We recently asked a cross section of NANPA members whether Instagram and its social media cousins had changed anything about their nature photograph and, if so, how. Did it change their approach to photography, to sharing images, to marketing their business? Did it change the type of images they created or the way they processed images? We’ll be posting the answers in a series of blogs over the next few weeks.
Story and Photos by Greg Vaughn
Fun facts about Instagram: as of January 2016, there were 400 million Instagrammers uploading over 80 million photos every day. The hugely popular social media platform may be best known as a favorite of fan-hungry celebrities and with those who want to quickly share a snap of their latest meal, but it is much more than that. Instagram has become a showcase for outstanding photography of all genres, including nature, wildlife and landscape. Continue reading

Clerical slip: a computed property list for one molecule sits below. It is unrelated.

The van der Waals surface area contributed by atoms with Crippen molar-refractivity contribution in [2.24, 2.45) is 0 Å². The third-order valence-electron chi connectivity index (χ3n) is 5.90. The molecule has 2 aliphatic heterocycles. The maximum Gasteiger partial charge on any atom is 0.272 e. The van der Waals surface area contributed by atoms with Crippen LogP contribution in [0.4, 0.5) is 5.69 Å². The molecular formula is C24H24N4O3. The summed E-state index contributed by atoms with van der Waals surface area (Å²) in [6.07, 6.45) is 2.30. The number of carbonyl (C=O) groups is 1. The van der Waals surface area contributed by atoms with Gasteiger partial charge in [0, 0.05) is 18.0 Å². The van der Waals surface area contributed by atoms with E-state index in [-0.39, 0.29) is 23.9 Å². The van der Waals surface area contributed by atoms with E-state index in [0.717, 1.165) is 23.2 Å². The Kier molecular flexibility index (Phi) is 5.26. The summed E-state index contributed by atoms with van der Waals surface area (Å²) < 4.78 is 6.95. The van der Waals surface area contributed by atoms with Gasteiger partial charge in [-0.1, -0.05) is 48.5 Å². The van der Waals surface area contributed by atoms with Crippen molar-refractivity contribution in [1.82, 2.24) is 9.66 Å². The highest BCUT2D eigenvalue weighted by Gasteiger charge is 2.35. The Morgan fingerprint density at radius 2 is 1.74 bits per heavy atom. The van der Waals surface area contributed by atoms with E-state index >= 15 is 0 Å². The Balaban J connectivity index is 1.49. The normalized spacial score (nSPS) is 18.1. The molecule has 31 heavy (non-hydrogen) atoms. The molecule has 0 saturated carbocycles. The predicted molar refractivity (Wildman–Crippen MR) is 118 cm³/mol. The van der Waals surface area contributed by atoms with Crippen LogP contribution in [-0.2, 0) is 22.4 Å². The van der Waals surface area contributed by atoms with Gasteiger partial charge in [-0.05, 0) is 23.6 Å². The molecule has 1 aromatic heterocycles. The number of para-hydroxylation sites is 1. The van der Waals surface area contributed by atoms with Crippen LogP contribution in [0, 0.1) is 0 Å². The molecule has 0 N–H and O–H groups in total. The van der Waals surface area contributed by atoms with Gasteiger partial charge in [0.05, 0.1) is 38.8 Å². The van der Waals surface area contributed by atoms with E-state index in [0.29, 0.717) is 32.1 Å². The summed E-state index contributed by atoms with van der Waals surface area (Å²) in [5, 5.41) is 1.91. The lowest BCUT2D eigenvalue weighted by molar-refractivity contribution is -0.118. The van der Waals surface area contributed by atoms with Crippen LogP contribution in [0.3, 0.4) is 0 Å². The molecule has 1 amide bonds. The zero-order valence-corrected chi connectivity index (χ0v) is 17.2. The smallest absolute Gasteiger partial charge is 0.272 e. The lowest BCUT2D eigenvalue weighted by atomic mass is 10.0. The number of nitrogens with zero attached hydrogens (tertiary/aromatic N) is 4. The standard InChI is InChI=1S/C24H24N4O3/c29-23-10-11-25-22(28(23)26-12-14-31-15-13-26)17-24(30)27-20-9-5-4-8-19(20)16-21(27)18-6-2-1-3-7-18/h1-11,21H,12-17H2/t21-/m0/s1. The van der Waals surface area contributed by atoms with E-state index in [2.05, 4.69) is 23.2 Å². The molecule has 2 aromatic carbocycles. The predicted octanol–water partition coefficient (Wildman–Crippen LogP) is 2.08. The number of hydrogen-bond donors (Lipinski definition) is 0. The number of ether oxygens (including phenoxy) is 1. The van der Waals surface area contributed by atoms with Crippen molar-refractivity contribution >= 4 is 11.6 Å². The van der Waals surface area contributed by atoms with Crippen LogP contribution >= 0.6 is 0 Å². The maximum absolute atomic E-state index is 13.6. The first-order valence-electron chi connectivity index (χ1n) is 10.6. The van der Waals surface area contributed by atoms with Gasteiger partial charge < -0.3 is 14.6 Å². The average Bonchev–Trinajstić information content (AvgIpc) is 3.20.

Text and Photos by Mac Stone
Many people are calloused by social media and I have to admit that I am too. Our audience is so distracted by the constant onslaught of content from all around the world that the photography market has turned into a fast food drive through line. Images that have taken us months to make are quickly posted, commented on, liked, shared and then forgotten about. It seems like a black hole, but we aren’t the only ones facing this problem and there are lessons to be learned.
Consider National Public Radio (NPR) for a moment. All year, they offer incredible content—some of the best podcasts and radio shows around—for free. In turn, they build a large loyal audience and when the time comes for support or premium content, their audience shows up in droves with money in hand. To me, that sounds like the same model of a photographer’s Facebook page.
The photography market has changed so much in the last ten years. Today, it’s not just the agencies that have access to large markets. With social media, we’re able to reach a very specific or a broad range of demographics, potential customers or future enthusiasts for our work. Continue reading